By Dr. Gary L. Deel, Ph.D., J.D.
Faculty Director, School of Business, American Public University
Note: This article is part 1 of a two-part series on higher education.
As I write this article, I am in the process of finishing my last class toward my ninth college degree. And one of the questions I am frequently asked by students, colleagues, friends and family is: Why? Why have you spent so much time in school? Why did you decide to earn nine degrees? Why don’t you give it a rest already?
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I’ve thought about these questions for many years, and ultimately, I’ve settled on borrowing a quote from the 20th century British mountain climber George Mallory. When Mallory was asked why he felt compelled to scale Mount Everest in the 1920s, he famously uttered “Because it’s there.”
I borrow Mallory’s words because, as I’ve had time to reflect on my higher education experience over the past 16 or so years, I’ve realized that there are more similarities between college and mountain climbing than meet the eye. The analogy is apropos.
Mountain Climbing Summarizes My Experience with the Higher Education Process
The illustration below summarizes my experience with and perspective toward the higher education process. For the sake of this analogy, I want you to imagine that you went to high school with about 100 other students; the proportionalities used below are based on real U.S. Census data from 2018.
The vast majority of Americans — more than 90% — finish high school. So imagine that you have just graduated from high school with about 90 of your fellow students.
In our mountain climbing analogy, high school graduation is really just the base of the mountain. From that base, you and the other 90 graduates gaze up toward the summit. Everyone imagines the challenges of the climb, but also the pride and prestige that come with conquering it.
At the bottom, there is a palpable pressure to begin the climb. Parents, neighbors, teachers and community leaders all urge you to go to college so that you might maximize your individual potential. But a full one-third of your fellow high school graduates will ignore this advice and eschew the climb.
Not you, though. You have your eyes locked on the prize at the top. So you and about 60 others head off up the mountain.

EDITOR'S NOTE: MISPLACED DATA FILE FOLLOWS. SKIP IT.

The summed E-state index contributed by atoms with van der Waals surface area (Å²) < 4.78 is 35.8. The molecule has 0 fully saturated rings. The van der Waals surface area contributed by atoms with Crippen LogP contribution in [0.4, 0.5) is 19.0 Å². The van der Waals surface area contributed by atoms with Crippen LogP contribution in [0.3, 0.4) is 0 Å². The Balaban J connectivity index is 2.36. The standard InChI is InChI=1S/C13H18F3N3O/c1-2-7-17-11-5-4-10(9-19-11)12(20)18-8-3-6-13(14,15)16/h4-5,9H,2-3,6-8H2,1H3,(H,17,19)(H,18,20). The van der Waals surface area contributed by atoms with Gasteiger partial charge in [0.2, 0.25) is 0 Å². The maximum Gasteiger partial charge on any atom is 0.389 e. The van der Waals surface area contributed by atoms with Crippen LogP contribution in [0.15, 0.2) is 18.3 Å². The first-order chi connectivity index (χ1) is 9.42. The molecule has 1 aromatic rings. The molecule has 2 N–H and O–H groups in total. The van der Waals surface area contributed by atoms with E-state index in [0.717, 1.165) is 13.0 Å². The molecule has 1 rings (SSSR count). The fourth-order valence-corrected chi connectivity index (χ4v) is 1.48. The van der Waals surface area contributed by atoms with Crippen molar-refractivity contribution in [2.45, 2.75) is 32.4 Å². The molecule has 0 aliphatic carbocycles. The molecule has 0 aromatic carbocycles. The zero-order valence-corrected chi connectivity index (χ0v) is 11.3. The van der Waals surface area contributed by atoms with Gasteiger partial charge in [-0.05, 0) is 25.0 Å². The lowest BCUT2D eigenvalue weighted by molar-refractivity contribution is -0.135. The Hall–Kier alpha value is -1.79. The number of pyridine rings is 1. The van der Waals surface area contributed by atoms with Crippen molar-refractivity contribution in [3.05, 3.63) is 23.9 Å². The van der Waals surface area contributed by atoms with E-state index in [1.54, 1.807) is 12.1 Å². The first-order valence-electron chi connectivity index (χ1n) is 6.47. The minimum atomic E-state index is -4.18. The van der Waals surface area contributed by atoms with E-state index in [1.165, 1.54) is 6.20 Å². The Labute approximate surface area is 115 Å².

On the way up, you notice that many of your fellow mountaineers are quickly discovering that mountain climbing is hard work. A fair portion — about 15 of them — will turn back. They make their way back to the bottom and join the congregation of others cheering you on as you attempt the ascent.
After a tough climb, you and the other 45 remaining climbers successfully reach Base Camp 1, the undergraduate degree. Those already there welcome you with open arms and warm salutations. There’s a feeling of completion at Base Camp 1 that was conspicuously absent at the bottom of the mountain. Family and friends cheer you on from below, and the pressure to continue climbing — if any remains at all — is far weaker than it was when you started.
You notice that the vast majority of your colleagues who arrived with you at Base Camp 1 have decided to make a permanent settlement there. More than 30 of the 45 climbers set up camp for the long haul with no intentions of going any further. But you still find yourself gazing further upward.
You discuss with your compatriots the idea of continuing. About 13 climbers from the group who arrived with you at Base Camp 1 intend to join you on the next climb.
Most of the others who are staying behind are still happy to cheer you on as you keep going. A few of them question why you would want to leave; they like Base Camp 1 and feel no need to challenge themselves any further. The crowd at the bottom signals that they will support you if you decide to keep going, but they make it clear that you don’t necessarily have to do that. They’re just happy that you made it as far as you did.
You take a deep breath, settle your nerves and head out for Base Camp 2. After another ever more arduous climb, you and the 13 others arrive at Base Camp 2, the master’s degree. Again, those already at Base Camp 2 welcome you warmly. The folks you left behind at Base Camp 1 and at the bottom of the mountain are ecstatic to see you make it to Base Camp 2. You can hear the thunderous roar of applause from below. The sense of accomplishment is deep and satisfying, and about 10 of the 13 climbers that you arrived with have begun making their permanent settlements there.
But something is still stirring in you. In the concluding part of this series, I’ll explain where this higher education story leads and why.
About the Author
Dr. Gary Deel is a Faculty Director with the School of Business at American Public University. He holds a J.D. in Law and a Ph.D. in Hospitality/Business Management. Gary teaches human resources and employment law classes for American Public University, the University of Central Florida, Colorado State University and others.
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